It was normally the Gunner officer who gave time when I was on exercise. This would ensure that any timings on a plan, notably H hour would be carefully co-oordinated with the guns firing. Any deviation could comprimise supprise, cause confusion or cause own casualties
Tine was critical to the bombardment plan in WW1 as poor communications meant flexibility was reduced (or non existent), so the rigid movment of barrage lines would take place at the designated times. If the infantry were slower than the timings, they could end up with no artillery support as fires moved away from them, too fast, and they would be shelled by their own guns.
A crtical point is knowing the time - it's time zone (yes I have seen this one scrwewd up) and it's designation ie 7 pm or 19:00 .
There have been a number of posts about time used in World War One.
Time Difference http://1914-1918.inv...time difference
Army Time http://1914-1918.inv...k
24 Hour Clock http://1914-1918.inv...k
What was the time in 1916 http://1914-1918.inv...k
This is my summary:
1914 - Time zone GMT timings --> denoted in AM / PM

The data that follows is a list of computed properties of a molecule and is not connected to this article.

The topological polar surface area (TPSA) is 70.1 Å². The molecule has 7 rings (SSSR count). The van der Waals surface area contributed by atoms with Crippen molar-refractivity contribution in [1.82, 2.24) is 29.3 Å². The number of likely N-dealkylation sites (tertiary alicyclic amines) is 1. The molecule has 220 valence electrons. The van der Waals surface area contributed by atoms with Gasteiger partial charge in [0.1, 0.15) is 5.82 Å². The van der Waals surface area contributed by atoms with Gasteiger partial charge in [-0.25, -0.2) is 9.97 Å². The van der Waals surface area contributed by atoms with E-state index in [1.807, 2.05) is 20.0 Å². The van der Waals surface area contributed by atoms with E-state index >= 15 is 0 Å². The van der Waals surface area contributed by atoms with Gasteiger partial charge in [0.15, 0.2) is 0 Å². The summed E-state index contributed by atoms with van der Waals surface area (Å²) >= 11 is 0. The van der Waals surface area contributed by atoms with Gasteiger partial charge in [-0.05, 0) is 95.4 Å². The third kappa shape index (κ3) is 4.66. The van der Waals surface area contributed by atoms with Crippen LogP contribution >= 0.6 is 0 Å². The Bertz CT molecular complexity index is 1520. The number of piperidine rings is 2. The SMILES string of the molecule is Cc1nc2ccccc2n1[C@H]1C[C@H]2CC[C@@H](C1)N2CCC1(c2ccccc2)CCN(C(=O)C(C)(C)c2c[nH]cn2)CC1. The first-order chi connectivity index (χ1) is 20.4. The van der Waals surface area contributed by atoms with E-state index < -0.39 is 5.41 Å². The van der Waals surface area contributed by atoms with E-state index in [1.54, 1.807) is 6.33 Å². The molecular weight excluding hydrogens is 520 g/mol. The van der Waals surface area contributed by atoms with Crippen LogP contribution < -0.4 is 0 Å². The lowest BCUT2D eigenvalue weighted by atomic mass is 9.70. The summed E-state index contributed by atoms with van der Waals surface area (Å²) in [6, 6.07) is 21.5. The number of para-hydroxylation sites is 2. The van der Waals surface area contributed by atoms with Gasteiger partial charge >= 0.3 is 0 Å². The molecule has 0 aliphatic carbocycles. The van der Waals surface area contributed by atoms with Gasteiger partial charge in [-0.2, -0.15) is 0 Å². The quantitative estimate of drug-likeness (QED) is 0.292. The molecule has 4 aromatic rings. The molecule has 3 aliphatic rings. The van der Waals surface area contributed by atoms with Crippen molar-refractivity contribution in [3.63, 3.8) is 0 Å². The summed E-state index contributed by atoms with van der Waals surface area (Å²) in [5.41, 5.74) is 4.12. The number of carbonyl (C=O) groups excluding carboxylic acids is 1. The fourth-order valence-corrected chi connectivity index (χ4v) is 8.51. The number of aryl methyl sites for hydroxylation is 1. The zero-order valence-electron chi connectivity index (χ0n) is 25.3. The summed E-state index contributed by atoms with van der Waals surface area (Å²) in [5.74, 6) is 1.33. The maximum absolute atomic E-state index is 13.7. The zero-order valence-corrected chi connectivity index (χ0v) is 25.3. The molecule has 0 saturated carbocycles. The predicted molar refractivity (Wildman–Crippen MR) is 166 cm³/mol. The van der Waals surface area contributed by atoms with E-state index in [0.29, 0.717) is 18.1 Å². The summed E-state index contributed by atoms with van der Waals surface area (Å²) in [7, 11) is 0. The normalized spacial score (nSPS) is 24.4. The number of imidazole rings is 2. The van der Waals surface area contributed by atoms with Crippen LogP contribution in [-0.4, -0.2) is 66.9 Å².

1915 - Time zone GMT timings --> denoted in AM / PM
1916 - May 21 / 22 Daylight saving introduced timings -->denoted in AM / PM
1917 - Time zone GMT / Daylight saving -->denoted in AM / PM
1918 - Time zone GMT / Daylight saving -->denoted in AM / PM till 1st October 1918
AO 23 1918, effective midnight 30 Sep/1 Oct 1918 introduces 24 hour clock
1919 - Time zone GMT / Daylight saving --> deonted in 24 hour clock.
And from timeanddate.comthe dates for time changes for London can be found:
1914 No time changes
1915 No time changes
1916 Sunday, 21 May, 02:00 Sunday, 1 October, 03:00
1917 Sunday, 8 April, 02:00 Monday, 17 September, 03:00
1918 Sunday, 24 March, 02:00 Monday, 30 September, 03:00
1919 Sunday, 30 March, 02:00 Monday, 29 September, 03:00
ALTERATION TO TIME. British Armies in France addopted summer time at 11pm this day and all clocks and watches
--------------------------------- were advanced one hour and so 11pm became midnight.